Recognising the inherent issues of legitimacy and representation with exiled voices, United Nations and Arab League Joint Special Envoy Kofi Annan told the SNC that that they needed to have continuous and open communication with people "inside and outside of Syria".
The list of new splitter factions continues to grow. Five senior members of the SNC resigned earlier this month, including human rights lawyer Katherine al-Talli who then formed the Syrian Patriotic Front, and former judge Haitham al-Maleh who lost patience in "working to arm the rebels".
Already, Ammar al-Qurabi who chairs the Syrian National Conference for Change declared that he welcomed the unified vision — but not "under the umbrella of the Syrian National Council".
The UNSC statement prefacing the six point plan includes "comprehensive political dialogue between the Syrian Government and the whole spectrum of the Syrian opposition", yet SNC’s Osama al-Munjid told ABC that "we will never sit and talk".
Unsurprisingly, the SNC refuses to acknowledge any of the reforms implemented by the Syrian government, even though many mirror the SNC’s own stated goals such as abolishing emergency laws, abolishing laws restricting rights to establish political parties, licensing of media outlets, and specific terms governing the election of the president.
Herein lies one of the tragedies of stubbornness where the most vocal opposition group insists on revolution from outsiders, rather than evolution from within Syria which could be achieved via open dialogue brokered by Special Envoy Kofi Annan. Rather than being a copycat of the violent Libyan model which ended with a bloody assassination of Moammar Gaddafi instead of trials in the international criminal court, the Syrian revolutionaries can lay new foundations with the rule of law.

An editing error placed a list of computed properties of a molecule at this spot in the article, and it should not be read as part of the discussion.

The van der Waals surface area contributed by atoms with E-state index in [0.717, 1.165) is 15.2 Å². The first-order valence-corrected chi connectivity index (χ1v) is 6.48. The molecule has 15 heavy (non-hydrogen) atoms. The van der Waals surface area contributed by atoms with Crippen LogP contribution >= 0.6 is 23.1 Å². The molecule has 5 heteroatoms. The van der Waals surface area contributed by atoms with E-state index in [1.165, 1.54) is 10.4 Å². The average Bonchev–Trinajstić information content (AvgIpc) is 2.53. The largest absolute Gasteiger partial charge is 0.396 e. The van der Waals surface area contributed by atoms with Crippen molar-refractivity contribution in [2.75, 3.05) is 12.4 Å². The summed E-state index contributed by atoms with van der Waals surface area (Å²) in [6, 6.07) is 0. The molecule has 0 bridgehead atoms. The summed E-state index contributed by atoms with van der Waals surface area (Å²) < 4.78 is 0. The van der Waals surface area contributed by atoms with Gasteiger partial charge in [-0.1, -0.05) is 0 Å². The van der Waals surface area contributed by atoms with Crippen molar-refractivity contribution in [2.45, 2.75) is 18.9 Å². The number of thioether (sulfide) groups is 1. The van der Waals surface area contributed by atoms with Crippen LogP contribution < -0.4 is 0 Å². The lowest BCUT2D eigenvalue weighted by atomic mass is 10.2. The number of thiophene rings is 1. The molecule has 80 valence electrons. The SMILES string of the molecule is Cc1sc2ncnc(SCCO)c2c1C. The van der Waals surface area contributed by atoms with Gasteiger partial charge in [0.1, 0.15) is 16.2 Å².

Unlike Tunis, Egypt and Libya, the Syrian government has passed many new laws for which it must be held accountable. These reforms are all on the public record and include constitutional changes for presidential elections, a pluralistic party system, granting citizenship to Kurds, allowing public gatherings and granting amnesty to media.
Foreign intervention by the kings on this chessboard come with a price tag and may reduce the SNC to a future pawn indebted to new masters — not a government that will only answer to the Syrian people. The SNC should come clean about its sponsors and their strategic agendas, who are most likely the Gulf States and their US-Israeli allies.
Already the US and Turkey have pledged non lethal assistance such as communications equipment.
The SNC has many admirable aspirations such as a "truth and national reconciliation commission". But perhaps before the SNC and other fronts embark on a bloody path to wipe the Syrian government off the map, with assistance from above and beyond, it would be wise to listen to the will of Syrians on Syrian soil.
Ask them a question along the lines of, "What have the Romans ever done for us?" Only then will the SNC begin to earn legitimacy and the Syrian government be relegated to history.